Quiz 1

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Question 1 of 25 4.0/ 4.0 Points
Which one of the following is not a system?

A. a leaf

B. a tree

C. a mountain range

D. Earth
E. All of these are examples of systems

Answer Key: E
Feedback: See "The system concept" in Chapter 1. All of the above examples are described as systems.

“A system may be large or small, simple or complex (Figure 1.6). It could be the contents of the beaker in a laboratory experiment or the contents of an ocean. A leaf is a system, but it is also part of a larger system (a tree), which is part of a still larger system (a forest).

“This figure shows a variety of systems. The entire diagram – mountains, river, lake – is one kind of system known as a watershed. The individual pieces enclosed by boxes, such as the river, are also systems. Even a small volume of water or lake sediment (foreground boxes) can be considered a system.” Figure 1.6, p. 9

“The Earth itself is a very close approximation to a closed system.” Question 2 of 25 4.0/ 4.0 Points
In the illustration below, which of the three models depicts an "open system?

A. Model A

B. Model B
C. Model C

D. Models A and B

E. None of the above

Answer Key: C
Feedback: “A closed system is one that does not allow matter to pass through its boundaries (but may allow energy). An open system allows both matter and energy to pass through its boundaries.” Question 3 of 25 4.0/ 4.0 Points

The figure below depicts the evolution of the solar system. During which stage would the process of nuclear fusion begin?

A. Stage 1

B. Stage 2
C. Stage 3

D. Stage 4

E. Choices 3 and 4

Answer Key: C
Feedback: “3. Contraction raises temperature; process of nuclear fusion begins in central bulge – Sun begins to shine. Outer disk cools – now contains wide swath of rock debris. Larger chunks of debris begin to attract smaller chunks by gravity, thereby growing larger (accretion).” Question 4 of 25 4.0/ 4.0 Points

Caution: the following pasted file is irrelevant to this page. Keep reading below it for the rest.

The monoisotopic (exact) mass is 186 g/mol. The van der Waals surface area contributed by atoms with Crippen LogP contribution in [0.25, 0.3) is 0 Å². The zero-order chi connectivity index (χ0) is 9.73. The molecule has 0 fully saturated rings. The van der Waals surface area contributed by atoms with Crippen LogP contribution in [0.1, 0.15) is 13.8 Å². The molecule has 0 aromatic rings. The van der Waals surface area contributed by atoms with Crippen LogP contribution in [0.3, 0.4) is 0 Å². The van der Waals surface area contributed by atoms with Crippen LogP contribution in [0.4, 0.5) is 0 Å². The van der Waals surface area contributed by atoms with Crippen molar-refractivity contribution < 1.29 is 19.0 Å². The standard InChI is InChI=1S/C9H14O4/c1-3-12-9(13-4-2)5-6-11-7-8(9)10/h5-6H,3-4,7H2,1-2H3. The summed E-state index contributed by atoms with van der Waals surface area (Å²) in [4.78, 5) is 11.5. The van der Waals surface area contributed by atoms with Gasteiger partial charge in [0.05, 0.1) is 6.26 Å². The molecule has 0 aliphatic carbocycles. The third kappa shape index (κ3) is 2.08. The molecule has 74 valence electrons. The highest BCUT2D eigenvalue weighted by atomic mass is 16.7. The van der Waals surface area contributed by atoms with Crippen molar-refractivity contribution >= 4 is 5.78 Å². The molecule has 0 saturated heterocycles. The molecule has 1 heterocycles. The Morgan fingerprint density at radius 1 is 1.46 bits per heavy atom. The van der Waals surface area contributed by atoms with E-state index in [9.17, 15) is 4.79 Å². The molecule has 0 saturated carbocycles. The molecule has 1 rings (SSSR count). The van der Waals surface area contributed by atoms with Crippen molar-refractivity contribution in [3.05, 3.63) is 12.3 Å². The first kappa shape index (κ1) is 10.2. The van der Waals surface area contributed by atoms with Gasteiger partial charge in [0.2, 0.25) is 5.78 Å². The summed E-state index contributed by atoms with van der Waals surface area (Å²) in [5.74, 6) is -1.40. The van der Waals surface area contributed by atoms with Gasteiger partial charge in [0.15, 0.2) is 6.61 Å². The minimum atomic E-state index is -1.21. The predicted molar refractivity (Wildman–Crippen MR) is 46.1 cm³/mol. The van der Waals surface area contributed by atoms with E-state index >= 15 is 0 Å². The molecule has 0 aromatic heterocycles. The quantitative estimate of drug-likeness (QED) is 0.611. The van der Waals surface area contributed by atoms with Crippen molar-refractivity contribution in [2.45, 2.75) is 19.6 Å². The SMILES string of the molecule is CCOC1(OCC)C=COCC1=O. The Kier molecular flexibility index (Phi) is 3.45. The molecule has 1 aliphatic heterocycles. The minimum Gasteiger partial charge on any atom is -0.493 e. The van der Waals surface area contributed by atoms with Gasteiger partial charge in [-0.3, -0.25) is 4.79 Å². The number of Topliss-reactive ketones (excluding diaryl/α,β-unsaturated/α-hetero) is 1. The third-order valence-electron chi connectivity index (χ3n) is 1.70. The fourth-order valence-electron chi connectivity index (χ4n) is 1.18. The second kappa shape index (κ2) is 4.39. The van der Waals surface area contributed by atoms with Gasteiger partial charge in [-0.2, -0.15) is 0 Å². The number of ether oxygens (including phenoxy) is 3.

The cloud of gas and dust from which the moons and planets of our solar system eventually formed is called a _____. Correct
A. nebula.

B. condensation cloud.

C. nuclear cloud.

D. accretionary nebula.

Answer Key: A
Feedback: “The nebular hypothesis, originally formulated by the German philosopher Immanuel Kant in 1755 and now widely accepted as the best description of planetary formulation, hypothesizes that the solar system coalesced out of a swirly cloud of interstellar dust and gas called a nebula.”

“Cloud of matter (nebula) begins to contract gravitationally. Process may have been initiated or accelerated by shock waves from supernova explosion (not shown).” Question 5 of 25 4.0/ 4.0 Points

Our Sun was born ______ years ago.

A. 456 million

B. 4.56 million
C. 4.56 billion

D. 45.6 billion

E. None of the above

Answer Key: C
Feedback: Explained in "The Origin of the Solar System".
Question 6 of 25 4.0/ 4.0 Points
Differentiation of the inner planets probably means that each of the rocky planetary bodies _____.

A. started out with a cold exterior that was heated by the sun.

B. lost temperature early in its history.

C. went through a period with thick atmospheres.
D. started out hot enough to melt, either partially or completely.

E. Choices 1 and 2

Answer Key: D
Feedback: Why is the accretion history of planets important to geologists? Because of the heat generated by collisions, every rocky planet probably started out hot enough to melt either partially or completely. During the period of partial melting, terrestrial planets separated into layers of differing chemical composition, a process called differentiation. Question 7 of 25 4.0/ 4.0 Points

Which of the inner planets has an atmosphere too thin to retain much heat and...
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